The association of increased stomach wall radiotracer uptake with prolonged use of Omeprazole capsules on myocardial perfusion imaging (MPI) using 99mTc-sestamibi SPECT
Hamid Javadi1,Sara Jallalat1, Shahriar Semnani1, Mehdi Mogharrabi1, Iraj Nabipour2, Seyed Masoud Tabib3, Moloud Abbaszadeh3, Majid Assadi4
1Golestan Research Center of Gastroenterology and Hepatology (GRCGH), Golestan University of Medical Sciences (GUOMS), Gorgan, Iran
2The Persian Gulf Tropical and Infectious Diseases Research Centre, Bushehr University of Medical Sciences, Bushehr, Iran
3Department of Gastroenterology, School of Medicine, Bushehr University of Medical Sciences, Bushehr, Iran
4The Persian Gulf Nuclear Medicine Research Center, Bushehr University of Medical Sciences, Bushehr, Iran
Correspondence to: Majid Assadi, MD, Associate Professor of Nuclear Medicine
The Persian Gulf Nuclear Medicine Research Center, Bushehr University of Medical Sciences
Boostan 19 Alley, Sangi Street Bushehr 7533934698, Iran
E-mail: firstname.lastname@example.org, email@example.com
[Received 2 III 2013; Accepted 10 VI 2013]
Myocardial perfusion imaging (MPI) is widely used in routine practice for diagnosis and risk stratification of coronary artery disease (CAD). Intense curvilinear activity in the stomach wall of a patient was seen on MPI raw data. This phenomenon was completely dissimilar to the familiar intraluminal gastric reflux of sestamibi. This observed activity could have resulted in false-positive or false-negative artifacts — and inaccurate diagnosis — of the inferior wall of the left ventricle after MPI processing. On further exploration, the current researchers found that the patient had a history of 10-year Omeprazole capsule consumption. The authors present this infrequent case of intense stomach uptake to stress the related clinical and diagnostic implications with the aim to stimulate acute awareness of possible, unexpected infringements on image quality that could potentially interfere with accurate interpretation of the data.
KEY words: 99mTc-sestamibi cardiac SPECT, myocardial perfusion imaging, gastric wall, proton pump inhibitors
Nuclear Med Rev 2013; 16, 2: 91–94
Myocardial perfusion imaging (MPI) with exercise or pharmacological stress, either with thallium-201 (201Tl) or technetium-99m (99mTc)-sestamibi, is widely used for preparation of diagnostic and prognostic information regarding patients with proved or possible coronary artery disease (CAD) and it facilitates the accurate management of CAD patients . However, with present myocardial radiotracers, such as 99mTc-sestamibi, rather high extra-cardiac activity is usually seen, which is mostly associated with physiologic hepatobiliary or renal excretion . In contrast, there are limited reports suggesting possible non-physiologic reasons for these visceral uptakes, and occasionally, indicating different underlying pathologies . Indeed, accidental pathological findings during myocardial perfusion imaging are not scarce and cautious examination of the full field of image acquisition has been useful in identifying these accidental findings [3–5]. Alternatively, most efforts concentrate on dissolving these interfering abdominal activities without attention to the clinical importance of such findings [6, 7].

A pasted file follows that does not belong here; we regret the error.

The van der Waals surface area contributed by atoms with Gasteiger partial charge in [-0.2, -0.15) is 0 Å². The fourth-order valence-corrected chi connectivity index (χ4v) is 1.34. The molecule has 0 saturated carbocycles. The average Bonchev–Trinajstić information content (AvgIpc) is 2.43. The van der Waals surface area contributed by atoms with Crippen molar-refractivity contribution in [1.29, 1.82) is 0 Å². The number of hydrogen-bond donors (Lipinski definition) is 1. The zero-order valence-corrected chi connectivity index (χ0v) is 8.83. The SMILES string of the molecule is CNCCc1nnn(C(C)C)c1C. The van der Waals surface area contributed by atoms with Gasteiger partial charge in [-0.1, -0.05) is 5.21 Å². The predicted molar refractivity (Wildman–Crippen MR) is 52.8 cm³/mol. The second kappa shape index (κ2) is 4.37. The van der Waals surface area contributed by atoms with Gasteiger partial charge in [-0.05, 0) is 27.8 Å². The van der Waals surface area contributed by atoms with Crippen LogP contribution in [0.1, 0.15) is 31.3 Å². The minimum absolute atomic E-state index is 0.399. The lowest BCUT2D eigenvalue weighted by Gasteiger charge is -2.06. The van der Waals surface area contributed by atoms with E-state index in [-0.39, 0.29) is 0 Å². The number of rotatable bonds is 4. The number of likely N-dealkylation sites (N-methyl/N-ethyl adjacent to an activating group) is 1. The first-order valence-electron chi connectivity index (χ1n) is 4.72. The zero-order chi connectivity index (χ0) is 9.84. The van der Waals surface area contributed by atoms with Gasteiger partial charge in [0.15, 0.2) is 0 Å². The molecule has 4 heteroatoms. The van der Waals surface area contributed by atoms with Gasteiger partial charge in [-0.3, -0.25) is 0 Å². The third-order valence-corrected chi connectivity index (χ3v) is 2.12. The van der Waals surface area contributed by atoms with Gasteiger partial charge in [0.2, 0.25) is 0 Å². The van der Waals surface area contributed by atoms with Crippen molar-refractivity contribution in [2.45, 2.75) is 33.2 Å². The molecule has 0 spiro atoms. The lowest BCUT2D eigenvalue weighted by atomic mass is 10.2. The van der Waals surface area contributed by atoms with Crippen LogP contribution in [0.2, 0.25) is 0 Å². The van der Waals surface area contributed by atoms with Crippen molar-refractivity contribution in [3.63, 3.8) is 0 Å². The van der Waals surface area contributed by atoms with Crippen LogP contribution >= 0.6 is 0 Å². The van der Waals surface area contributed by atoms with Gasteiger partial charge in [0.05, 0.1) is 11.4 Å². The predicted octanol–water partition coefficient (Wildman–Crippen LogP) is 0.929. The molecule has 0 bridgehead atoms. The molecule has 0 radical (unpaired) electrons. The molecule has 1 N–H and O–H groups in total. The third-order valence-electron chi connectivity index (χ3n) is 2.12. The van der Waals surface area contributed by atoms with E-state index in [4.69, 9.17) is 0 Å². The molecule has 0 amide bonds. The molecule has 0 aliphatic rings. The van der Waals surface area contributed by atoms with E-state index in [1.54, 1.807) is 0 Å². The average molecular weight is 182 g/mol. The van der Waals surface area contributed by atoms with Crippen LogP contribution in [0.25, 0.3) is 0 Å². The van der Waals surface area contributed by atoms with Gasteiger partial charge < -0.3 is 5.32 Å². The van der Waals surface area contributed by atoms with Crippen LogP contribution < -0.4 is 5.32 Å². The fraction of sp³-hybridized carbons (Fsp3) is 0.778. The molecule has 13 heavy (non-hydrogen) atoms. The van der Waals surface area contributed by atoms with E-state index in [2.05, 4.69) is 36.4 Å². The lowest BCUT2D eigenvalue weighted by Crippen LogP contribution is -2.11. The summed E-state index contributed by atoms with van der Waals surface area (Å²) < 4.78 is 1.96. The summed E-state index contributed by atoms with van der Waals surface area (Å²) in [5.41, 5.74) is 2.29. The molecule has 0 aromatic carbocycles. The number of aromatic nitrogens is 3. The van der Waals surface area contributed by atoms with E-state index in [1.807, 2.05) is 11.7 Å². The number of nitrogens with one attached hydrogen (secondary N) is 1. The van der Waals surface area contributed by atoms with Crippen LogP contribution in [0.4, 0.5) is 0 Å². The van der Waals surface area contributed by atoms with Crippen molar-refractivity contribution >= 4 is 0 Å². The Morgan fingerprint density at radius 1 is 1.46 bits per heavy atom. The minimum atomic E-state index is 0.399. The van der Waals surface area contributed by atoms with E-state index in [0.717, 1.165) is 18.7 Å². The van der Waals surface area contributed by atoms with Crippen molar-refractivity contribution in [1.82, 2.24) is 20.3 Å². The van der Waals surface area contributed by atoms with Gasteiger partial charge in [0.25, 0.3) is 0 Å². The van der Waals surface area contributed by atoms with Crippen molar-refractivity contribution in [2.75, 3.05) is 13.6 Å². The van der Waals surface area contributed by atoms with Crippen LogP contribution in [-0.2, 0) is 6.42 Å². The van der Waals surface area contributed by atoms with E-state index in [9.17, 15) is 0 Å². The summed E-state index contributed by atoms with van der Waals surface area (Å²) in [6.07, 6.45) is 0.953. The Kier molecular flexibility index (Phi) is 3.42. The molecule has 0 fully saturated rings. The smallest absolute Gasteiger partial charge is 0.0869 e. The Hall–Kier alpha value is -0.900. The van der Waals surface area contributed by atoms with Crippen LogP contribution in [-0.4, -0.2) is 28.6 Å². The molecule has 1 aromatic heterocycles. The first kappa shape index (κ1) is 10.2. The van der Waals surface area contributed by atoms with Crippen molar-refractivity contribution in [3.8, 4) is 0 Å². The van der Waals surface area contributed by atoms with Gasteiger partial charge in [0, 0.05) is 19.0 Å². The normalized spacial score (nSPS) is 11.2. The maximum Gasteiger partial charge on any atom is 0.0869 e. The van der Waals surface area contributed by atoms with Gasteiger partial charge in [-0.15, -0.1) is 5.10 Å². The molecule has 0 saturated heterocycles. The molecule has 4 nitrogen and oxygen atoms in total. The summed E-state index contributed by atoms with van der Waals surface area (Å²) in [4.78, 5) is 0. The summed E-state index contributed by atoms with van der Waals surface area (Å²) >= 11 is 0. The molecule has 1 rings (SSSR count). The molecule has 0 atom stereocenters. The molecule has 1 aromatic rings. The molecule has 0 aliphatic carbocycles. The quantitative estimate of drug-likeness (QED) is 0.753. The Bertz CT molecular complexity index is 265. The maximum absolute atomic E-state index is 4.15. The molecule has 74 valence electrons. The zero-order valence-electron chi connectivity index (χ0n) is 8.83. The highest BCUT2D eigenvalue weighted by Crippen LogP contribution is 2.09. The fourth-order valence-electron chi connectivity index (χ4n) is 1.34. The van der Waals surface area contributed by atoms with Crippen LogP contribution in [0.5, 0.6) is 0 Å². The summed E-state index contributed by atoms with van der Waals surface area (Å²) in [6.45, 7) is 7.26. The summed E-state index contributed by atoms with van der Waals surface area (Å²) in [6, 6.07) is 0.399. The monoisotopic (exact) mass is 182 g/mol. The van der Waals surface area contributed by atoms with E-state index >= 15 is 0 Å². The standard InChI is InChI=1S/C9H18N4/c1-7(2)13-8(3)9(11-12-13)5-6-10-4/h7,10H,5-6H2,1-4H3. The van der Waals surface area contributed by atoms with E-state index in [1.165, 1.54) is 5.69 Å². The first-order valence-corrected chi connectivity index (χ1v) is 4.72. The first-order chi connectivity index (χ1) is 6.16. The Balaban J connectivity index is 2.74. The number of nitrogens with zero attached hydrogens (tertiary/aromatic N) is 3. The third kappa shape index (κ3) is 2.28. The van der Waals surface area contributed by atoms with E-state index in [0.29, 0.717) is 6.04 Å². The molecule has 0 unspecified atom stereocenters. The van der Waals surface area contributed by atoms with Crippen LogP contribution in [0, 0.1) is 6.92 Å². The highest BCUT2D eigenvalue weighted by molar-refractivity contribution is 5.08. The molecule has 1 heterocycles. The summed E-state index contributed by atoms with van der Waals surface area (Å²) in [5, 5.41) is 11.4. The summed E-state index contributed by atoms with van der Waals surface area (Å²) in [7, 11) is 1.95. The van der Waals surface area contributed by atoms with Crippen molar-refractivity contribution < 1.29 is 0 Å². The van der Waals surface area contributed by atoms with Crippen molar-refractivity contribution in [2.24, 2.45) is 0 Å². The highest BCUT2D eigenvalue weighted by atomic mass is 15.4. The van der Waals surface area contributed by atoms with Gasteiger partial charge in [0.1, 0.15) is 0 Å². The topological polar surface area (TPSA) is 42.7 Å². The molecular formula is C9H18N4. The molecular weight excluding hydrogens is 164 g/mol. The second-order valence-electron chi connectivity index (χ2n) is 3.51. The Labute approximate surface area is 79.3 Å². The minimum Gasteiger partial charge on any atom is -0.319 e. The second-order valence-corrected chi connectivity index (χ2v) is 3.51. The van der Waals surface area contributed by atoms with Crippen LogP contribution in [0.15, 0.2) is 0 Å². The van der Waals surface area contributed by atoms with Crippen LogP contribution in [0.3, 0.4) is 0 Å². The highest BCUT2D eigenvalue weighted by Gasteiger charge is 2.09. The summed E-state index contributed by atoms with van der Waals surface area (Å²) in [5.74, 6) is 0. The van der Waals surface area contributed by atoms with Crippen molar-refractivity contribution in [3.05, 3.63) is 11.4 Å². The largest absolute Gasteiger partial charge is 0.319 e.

On the MPI raw data of one such patient, intense curvilinear activity in the stomach wall was evident. This phenomenon was completely dissimilar to the familiar intraluminal gastric reflux of sestamibi. This observed activity could have resulted in false-positive or false-negative artifacts — and inaccurate diagnosis — of the inferior wall of the left ventricle after MPI processing. On further exploration, the current researchers found that the patient had a history of 10-year Omeprazole capsule consumption. The authors present this infrequent case of intense stomach uptake to stress the related clinical and diagnostic implications with the aim to stimulate acute awareness of possible, unexpected infringements on image quality that could potentially interfere with accurate interpretation of the data.
A 54-year-old woman with an atypical chest pain was referred to the nuclear medicine department for assessment of possible coronary artery disease. The patient filled out a questionnaire that included demographics and risk factors for CAD. She had not had previous coronary artery bypass surgery (CABG) or percutaneous coronary intervention (PCI). The patient underwent a 2-day dipyridamole technetium 99m-sestamibi SPECT protocol. All cardiovascular medications were stopped for at least 2 days and the patient fasted overnight prior the test. Dipyridamole (0.56 mg/kg) as a pharmacologic agent was infused over 4 min. Patient symptoms and a 12-lead ECG were monitored continuously. A dose of 740 MBq of Tc-99m sestamibi as a compact bolus was injected 4 min after the beginning of the infusion. After twenty minutes, the patient was requested to drink two glasses of fatty milk to hasten hepatobiliary clearance of the Tc-99m sestamibi, and acquisition was performed 90 minutes after the initial infusion of dipyridamole. The following day was the rest phase of the test.